Additionally, Senate District 30 and Senate District 40 could result in two previously Republican-controlled seats flipping if OKC does, in fact, turn out heavily for Democrats.
4) Education the top issue for #okleg seats
Education advocates are hoping those two Senate seats do go to Democrats. For example, Julia Kirt (SD 30) and Carrie Hicks (SD 40) have been supported by the Oklahoma AFT and endorsed by the Oklahoma Education Association.
The OEA gained in numbers during April’s teacher walkout and has spent months rallying volunteers to knock doors for their preferred candidates. While dozens of educators are running for the Legislature, the OEA has not endorsed in the majority of legislative races.
The organization’s limited endorsements have occasionally confused onlookers, as in the case of Ada’s open House District 25 seat. Republican Ronny Johns serves as an Ada principal and has worked in public schools for 30 years, but the OEA endorsed Democratic firefighter Daniel Manuel, noting in their full Election Guide (embedded below) that Manuel drives a bus for Byng Public Schools and participated in the walkout.
The OEA’s election guide also displays how much the Legislature’s make up has already changed after primary campaigns. As detailed recently by Campbell Robertson of the New York Times, the majority of the 19 Republican House members who voted against last session’s historic revenue increase for education funding were either term-limited, chose not to run again or were defeated in GOP primaries.
Rep. Sean Roberts (R-Hominy) is the only anti-revenue voter guaranteed a return in 2019, and three others will attempt to earn re-election Tuesday: Rep. Tom Gann (R-Inola), Rep. Tommy Hardin (R-Madill) and Rep. Kevin West (R-Moore).
All three face Democratic challengers, though the OEA’s committee process ultimately endorsed none of them. Gann’s opponent, Darrell Moore, is married to a former teacher. Hardin’s opponent, Miranda Shelton, is a special education teacher. In the Legislature’s upper chamber, Sen. Mark Allen (R-Spiro) is the only no-voter on revenue who will appear on ballots Tuesday. The OEA also did not endorse Allen’s challenger, Democrat Eddie Martin.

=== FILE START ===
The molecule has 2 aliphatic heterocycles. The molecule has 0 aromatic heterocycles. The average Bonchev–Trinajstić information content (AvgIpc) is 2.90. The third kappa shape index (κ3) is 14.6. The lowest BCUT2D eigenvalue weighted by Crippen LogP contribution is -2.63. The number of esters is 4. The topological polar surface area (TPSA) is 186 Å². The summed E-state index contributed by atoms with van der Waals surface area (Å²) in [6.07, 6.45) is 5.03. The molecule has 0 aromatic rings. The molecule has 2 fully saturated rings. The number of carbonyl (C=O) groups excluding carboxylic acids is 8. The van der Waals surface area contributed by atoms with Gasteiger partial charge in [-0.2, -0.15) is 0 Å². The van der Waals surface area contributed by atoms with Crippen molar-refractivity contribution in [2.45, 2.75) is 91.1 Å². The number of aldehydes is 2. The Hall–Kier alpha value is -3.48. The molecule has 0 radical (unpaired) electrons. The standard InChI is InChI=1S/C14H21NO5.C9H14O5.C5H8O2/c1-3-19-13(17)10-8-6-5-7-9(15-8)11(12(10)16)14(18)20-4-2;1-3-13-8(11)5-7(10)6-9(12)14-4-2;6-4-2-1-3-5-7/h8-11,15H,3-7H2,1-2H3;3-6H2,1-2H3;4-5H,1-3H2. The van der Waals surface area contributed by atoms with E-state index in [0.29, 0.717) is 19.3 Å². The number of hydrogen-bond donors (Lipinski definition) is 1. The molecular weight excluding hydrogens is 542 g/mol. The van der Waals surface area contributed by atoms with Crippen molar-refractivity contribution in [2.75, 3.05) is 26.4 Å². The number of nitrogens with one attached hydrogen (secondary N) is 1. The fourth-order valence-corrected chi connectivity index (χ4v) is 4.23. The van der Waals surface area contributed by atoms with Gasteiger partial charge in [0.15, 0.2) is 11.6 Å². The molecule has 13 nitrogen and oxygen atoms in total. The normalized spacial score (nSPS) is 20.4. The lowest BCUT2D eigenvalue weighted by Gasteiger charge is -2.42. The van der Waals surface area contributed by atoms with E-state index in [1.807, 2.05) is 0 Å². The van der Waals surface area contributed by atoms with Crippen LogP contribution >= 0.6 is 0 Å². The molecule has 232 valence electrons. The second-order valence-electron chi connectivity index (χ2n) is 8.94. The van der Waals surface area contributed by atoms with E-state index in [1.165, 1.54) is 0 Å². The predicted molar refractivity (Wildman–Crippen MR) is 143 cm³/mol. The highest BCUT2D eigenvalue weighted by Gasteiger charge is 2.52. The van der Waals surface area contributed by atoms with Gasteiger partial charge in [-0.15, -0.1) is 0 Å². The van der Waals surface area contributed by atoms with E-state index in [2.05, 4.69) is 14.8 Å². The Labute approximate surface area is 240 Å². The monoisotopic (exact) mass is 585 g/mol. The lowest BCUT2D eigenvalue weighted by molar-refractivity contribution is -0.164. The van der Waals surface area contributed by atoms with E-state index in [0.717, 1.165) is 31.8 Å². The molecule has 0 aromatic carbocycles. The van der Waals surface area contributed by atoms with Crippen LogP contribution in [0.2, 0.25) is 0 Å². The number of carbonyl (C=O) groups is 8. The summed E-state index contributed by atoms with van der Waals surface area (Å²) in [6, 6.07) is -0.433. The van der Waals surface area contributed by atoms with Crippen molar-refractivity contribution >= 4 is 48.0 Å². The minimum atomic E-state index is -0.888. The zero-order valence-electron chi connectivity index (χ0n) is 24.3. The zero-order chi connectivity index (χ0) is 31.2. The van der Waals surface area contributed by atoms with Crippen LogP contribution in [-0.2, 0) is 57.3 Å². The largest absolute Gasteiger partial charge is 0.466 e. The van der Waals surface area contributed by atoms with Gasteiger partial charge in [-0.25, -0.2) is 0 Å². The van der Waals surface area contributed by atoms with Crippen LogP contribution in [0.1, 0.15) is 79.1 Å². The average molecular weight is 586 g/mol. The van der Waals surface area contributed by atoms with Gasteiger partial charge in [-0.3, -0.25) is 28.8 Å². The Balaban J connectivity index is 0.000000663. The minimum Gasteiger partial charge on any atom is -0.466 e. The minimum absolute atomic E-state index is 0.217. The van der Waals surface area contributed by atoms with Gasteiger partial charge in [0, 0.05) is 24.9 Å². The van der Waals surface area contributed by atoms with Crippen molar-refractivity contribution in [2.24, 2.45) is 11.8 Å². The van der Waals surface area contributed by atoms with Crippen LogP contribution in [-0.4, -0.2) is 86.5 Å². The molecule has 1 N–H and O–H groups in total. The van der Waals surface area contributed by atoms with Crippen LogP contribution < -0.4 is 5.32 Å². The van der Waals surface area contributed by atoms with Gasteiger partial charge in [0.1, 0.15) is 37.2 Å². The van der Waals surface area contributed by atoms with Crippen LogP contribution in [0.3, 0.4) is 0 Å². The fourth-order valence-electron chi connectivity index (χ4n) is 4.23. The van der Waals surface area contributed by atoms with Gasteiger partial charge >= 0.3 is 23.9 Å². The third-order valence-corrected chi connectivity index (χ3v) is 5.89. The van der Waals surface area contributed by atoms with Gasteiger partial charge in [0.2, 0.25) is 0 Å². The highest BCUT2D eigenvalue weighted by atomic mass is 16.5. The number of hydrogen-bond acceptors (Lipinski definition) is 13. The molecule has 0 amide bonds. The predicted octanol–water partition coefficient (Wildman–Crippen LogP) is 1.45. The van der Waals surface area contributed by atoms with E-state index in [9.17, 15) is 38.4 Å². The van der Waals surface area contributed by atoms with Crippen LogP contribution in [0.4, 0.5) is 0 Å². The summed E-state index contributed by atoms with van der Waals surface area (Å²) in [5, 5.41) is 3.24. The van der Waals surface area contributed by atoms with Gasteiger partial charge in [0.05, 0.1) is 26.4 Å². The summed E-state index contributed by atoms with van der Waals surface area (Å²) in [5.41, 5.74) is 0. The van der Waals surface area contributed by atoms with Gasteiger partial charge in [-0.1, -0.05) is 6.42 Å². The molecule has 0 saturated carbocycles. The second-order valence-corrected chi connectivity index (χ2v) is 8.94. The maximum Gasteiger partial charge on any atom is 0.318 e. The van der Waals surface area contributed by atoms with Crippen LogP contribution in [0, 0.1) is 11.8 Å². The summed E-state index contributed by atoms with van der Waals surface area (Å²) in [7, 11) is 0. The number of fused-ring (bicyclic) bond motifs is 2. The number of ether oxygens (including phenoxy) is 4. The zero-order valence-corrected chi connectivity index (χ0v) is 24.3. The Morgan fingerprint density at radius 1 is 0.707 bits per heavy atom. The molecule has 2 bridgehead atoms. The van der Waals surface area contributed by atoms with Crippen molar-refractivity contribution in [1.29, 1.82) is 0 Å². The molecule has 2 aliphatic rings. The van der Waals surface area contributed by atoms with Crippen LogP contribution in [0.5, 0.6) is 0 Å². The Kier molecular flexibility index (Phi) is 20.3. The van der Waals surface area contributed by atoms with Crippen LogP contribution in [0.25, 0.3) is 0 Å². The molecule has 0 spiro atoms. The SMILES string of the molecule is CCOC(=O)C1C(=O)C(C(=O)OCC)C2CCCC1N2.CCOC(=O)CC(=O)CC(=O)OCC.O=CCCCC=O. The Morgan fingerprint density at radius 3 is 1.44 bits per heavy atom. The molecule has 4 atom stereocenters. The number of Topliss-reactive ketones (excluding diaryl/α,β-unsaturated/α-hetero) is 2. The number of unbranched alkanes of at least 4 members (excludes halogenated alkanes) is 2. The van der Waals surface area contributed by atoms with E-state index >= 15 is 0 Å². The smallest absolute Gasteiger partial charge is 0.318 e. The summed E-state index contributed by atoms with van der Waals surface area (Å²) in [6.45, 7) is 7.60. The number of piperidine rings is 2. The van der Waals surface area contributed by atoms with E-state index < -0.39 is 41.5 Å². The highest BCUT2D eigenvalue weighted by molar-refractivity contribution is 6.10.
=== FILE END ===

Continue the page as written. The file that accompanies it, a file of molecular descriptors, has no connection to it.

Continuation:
But the OEA did endorse Democrat Dennis Dugger who is challenging Rep. Todd Russ (R-Cordell) for House District 55 in western Oklahoma. Russ has drawn public criticism from a former Roger Mills County commissioner who took out the following newspaper advertisement to air grievances against Russ:
As a result, Russ’ re-election campaign could be close, which might surprise some in conservative western Oklahoma. Likewise, the open Senate race to replace term-limited Senate President Pro Tempore Mike Schulz (R-Altus) could be tight owing to the two candidates’ different hometowns in SD 38. Democrat Jeff Berrong hails from Weatherford and Republican Brent Howard lives in Altus.
A full spreadsheet of what legislative seats are in play Tuesday is located within this article.
5) African American turnout will be …?
One unknown that could help or hurt Democrats’ chances at a blue wave (blue spill?) will be turnout among Oklahoma’s African American voters.
With three African Americans running as Democrats for statewide positions — Sen. Anastasia Pittman (D-OKC) for lieutenant governor, Mark Myles for attorney general and Kimberly Fobbs for insurance commissioner — logic might follow that turnout among black voters could be higher than normal, especially considering Pittman lives in OKC, Myles hails from Lawton and Fobbs resides in the Tulsa area.
But asked about that possibility, both Democratic and Republican campaign operatives have discussed on background how Oklahoma’s African American voters could be less motivated as a demographic than other segments of the state. In recent weeks, we have heard anecdotes to the same effect as well.
On the other hand, north Tulsa has a hotly contested county commissioner seat on the ballot, and east OKC’s Ward 7 City Council seat pits an African American woman, Nikki Nice, against a white man, Kirk Pankratz. Lawton legislative races — HD 62 and SD 32 — also feature African American candidates as Democratic nominees.
Underscored by Brooklyn rapper Talib Kweli and OKC rapper Jabee Williams’ get-out-the-vote concert Oct. 28 at the Tower Theatre, turnout among African Americans could prove vital for Edmondson, Horn and other Democrats hoping to pull upsets.
Tuesday is Election Day
Polls are open on Election Day from 7 a.m. to 7 p.m. Find your polling location and answers to other election questions on the Oklahoma State Election Board’s website.